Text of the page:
Around 4:45 a.m. Sunday (Oct. 27), staffers at CrossWalk Community Church in Napa got a call, alerting them the church would need to serve as an evacuation center as the Kincade Fire continued to spread in Northern California.
By 6 a.m., the church doors were open.
Members set up the gym space to host evacuees and cleared the sanctuary area after worship services to make room for additional cots. About 20 evacuees stayed that night at the church; some 45 had been assisted as of Tuesday.
Wednesday morning, the Kincade Fire in Sonoma County wine country entered its eighth day and had grown to more than 76,000 acres. As of Wednesday, the fire had destroyed 206 structures, including 94 homes, and injured two first responders. More than 90,000 structures remained under threat, including 80,435 houses. Firefighters had reached 30% containment of the blaze. A Cal Fire advisory listed six churches, such as St. Mary's Cathedral and Calvary Chapel of Petaluma, serving as evacuation centers. Some were at capacity.
Down south, the Getty Fire—which broke Monday in a canyon west of Interstate 405 and near The Getty—had grown to 745 acres and was 27% contained Wednesday morning. It had destroyed 12 homes and damaged five others.
Pastor Peter Shaw said CrossWalk Community Church has been prepping for months for a disaster like this.
"From my own experience, I can pretty much guarantee that the majority of people that end up in shelters for days at a time are those that don't have the means or connections to find other accommodations," Shaw said.
CrossWalk served as a shelter during the 2017 Tubbs Fire in Northern California that killed 22 people and destroyed more than 5,000 homes.
During that time, Shaw remembers the church assisting people from "all walks of life," including tourists visiting Napa Valley, wealthy people from gated communities and others from lower socioeconomic positions.
Since then, the church has met every month with other community organizations to learn disaster relief practices. They discuss pet and child care and other accommodations like bathroom showers.
"All those kind of support things, we were a lot more ready this time. The preparation really showed, but that's two years of meeting every month," Shaw said.
To Shaw, opening CrossWalk's doors to serve as an emergency shelter is "what the church needs to be about."
"We have so many churches sitting empty, even in times like this. I think that is deeply offensive to the heart of God," he said. "We are in a position to help in very significant ways just with our space.
"My fear is churches have always struggled with their sacred space and making that sacredness mean untouchable. I think that's really awful," he added.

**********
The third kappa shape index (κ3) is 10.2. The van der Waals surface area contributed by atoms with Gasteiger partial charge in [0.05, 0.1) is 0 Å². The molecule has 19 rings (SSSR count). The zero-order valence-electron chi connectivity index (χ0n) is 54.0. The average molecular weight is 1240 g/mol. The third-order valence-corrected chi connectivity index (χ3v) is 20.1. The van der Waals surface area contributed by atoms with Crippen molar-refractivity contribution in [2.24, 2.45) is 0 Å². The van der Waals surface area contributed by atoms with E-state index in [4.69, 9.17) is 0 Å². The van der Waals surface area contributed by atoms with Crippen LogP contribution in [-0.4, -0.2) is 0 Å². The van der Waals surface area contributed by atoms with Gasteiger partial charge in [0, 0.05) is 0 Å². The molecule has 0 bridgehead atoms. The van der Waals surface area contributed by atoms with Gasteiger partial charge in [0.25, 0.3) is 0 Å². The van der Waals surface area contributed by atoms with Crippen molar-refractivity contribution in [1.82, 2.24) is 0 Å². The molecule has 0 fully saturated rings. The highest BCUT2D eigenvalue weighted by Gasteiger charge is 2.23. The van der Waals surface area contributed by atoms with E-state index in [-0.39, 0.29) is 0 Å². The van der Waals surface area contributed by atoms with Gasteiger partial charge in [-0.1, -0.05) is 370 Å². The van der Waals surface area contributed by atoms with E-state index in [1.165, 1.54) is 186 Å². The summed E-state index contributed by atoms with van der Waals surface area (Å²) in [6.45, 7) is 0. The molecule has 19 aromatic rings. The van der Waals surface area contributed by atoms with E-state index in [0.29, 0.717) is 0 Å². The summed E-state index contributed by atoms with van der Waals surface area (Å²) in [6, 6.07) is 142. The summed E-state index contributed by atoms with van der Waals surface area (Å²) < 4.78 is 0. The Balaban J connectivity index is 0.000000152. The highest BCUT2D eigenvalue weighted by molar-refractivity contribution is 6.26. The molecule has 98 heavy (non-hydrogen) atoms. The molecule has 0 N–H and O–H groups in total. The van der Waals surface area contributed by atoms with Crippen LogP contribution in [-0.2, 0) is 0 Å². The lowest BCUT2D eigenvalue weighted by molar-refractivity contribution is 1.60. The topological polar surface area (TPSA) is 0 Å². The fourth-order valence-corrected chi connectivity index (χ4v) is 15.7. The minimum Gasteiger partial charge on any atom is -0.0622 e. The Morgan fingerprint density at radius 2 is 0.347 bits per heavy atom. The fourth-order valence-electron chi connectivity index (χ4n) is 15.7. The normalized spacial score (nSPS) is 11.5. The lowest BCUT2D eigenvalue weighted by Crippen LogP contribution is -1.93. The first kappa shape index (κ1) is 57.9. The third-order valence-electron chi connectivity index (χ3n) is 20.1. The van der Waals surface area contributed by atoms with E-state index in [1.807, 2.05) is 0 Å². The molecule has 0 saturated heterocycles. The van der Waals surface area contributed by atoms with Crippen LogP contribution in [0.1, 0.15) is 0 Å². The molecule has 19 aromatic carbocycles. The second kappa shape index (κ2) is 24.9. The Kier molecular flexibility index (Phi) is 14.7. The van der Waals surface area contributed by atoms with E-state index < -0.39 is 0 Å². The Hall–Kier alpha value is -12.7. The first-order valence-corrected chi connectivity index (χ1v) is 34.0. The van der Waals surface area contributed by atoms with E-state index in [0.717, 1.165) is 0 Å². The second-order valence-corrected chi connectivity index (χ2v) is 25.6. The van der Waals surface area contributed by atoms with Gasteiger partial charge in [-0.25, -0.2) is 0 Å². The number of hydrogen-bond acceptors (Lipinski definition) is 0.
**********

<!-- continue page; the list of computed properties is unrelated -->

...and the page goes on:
Shaw said houses of worship should begin exploring how they can open their campuses to the broader community. Compared with two years ago, Shaw said, he's encouraged by seeing more churches stepping up.
"I think churches need to be thinking that way because that's when we're able to really serve the community in profound ways, and start to build the bridge back that we have burned with culture in the past," he said.
About 24 miles from CrossWalk, another congregation was also helping people affected by the fire.
Petaluma Valley Baptist Church in Petaluma has housed about 150 people. Many of those assisted Tuesday were from Santa Rosa, a community that had been under mandatory evacuation. The nonprofit World Central Kitchen, founded by celebrity chef José Andrés, provided meals at the church.
Pastor Alan Cross said this is the first time the church has served as an evacuation center. The church hosted a disaster response team during the Tubbs Fire, he said.
Cross, who has been with the church since May, said he got a call about 5:30 a.m. Sunday from emergency operations personnel asking if the church would open as a shelter. He said yes.
To Cross, it's about "being a good neighbor and loving people in the name of Jesus."
It's also a credibility issue, he said.
"How do we say no to this and then go on and talk about loving God and loving people if we don't help those in need when the time comes?" Cross said.
Cross is familiar with helping out during disasters. When he was a pastor in Montgomery, Alabama, his church took part in relief efforts after Hurricane Katrina.
"It's a very similar situation, just neighbors coming together and helping each other and trying to serve," he said. "A lot of the stuff that keeps us apart, it goes away when you're in a crisis."
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